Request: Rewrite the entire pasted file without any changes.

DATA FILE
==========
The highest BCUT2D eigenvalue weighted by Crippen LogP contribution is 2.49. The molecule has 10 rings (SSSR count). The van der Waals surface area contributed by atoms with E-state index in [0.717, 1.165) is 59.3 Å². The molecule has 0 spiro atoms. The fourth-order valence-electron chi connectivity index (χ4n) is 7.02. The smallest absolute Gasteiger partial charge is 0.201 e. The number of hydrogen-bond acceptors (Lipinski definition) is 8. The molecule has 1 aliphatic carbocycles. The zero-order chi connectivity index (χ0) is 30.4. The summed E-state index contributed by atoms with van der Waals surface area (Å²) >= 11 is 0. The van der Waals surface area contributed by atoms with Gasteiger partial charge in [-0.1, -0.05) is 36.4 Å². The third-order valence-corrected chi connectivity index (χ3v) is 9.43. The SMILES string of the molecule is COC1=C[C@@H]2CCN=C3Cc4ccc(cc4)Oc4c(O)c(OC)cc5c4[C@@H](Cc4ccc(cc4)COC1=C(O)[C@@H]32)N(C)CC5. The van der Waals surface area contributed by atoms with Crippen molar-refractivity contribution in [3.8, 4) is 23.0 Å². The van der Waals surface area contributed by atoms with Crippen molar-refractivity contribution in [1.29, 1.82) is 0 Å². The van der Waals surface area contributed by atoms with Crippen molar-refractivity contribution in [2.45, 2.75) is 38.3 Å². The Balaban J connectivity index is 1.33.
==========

The highest BCUT2D eigenvalue weighted by Crippen LogP contribution is 2.49. The molecule has 10 rings (SSSR count). The van der Waals surface area contributed by atoms with E-state index in [0.717, 1.165) is 59.3 Å². The molecule has 0 spiro atoms. The fourth-order valence-electron chi connectivity index (χ4n) is 7.02. The smallest absolute Gasteiger partial charge is 0.201 e. The number of hydrogen-bond acceptors (Lipinski definition) is 8. The molecule has 1 aliphatic carbocycles. The zero-order chi connectivity index (χ0) is 30.4. The summed E-state index contributed by atoms with van der Waals surface area (Å²) >= 11 is 0. The van der Waals surface area contributed by atoms with Gasteiger partial charge in [-0.1, -0.05) is 36.4 Å². The third-order valence-corrected chi connectivity index (χ3v) is 9.43. The SMILES string of the molecule is COC1=C[C@@H]2CCN=C3Cc4ccc(cc4)Oc4c(O)c(OC)cc5c4[C@@H](Cc4ccc(cc4)COC1=C(O)[C@@H]32)N(C)CC5. The van der Waals surface area contributed by atoms with Crippen molar-refractivity contribution in [3.8, 4) is 23.0 Å². The van der Waals surface area contributed by atoms with Crippen molar-refractivity contribution in [1.29, 1.82) is 0 Å². The van der Waals surface area contributed by atoms with Crippen molar-refractivity contribution in [2.45, 2.75) is 38.3 Å². The Balaban J connectivity index is 1.33.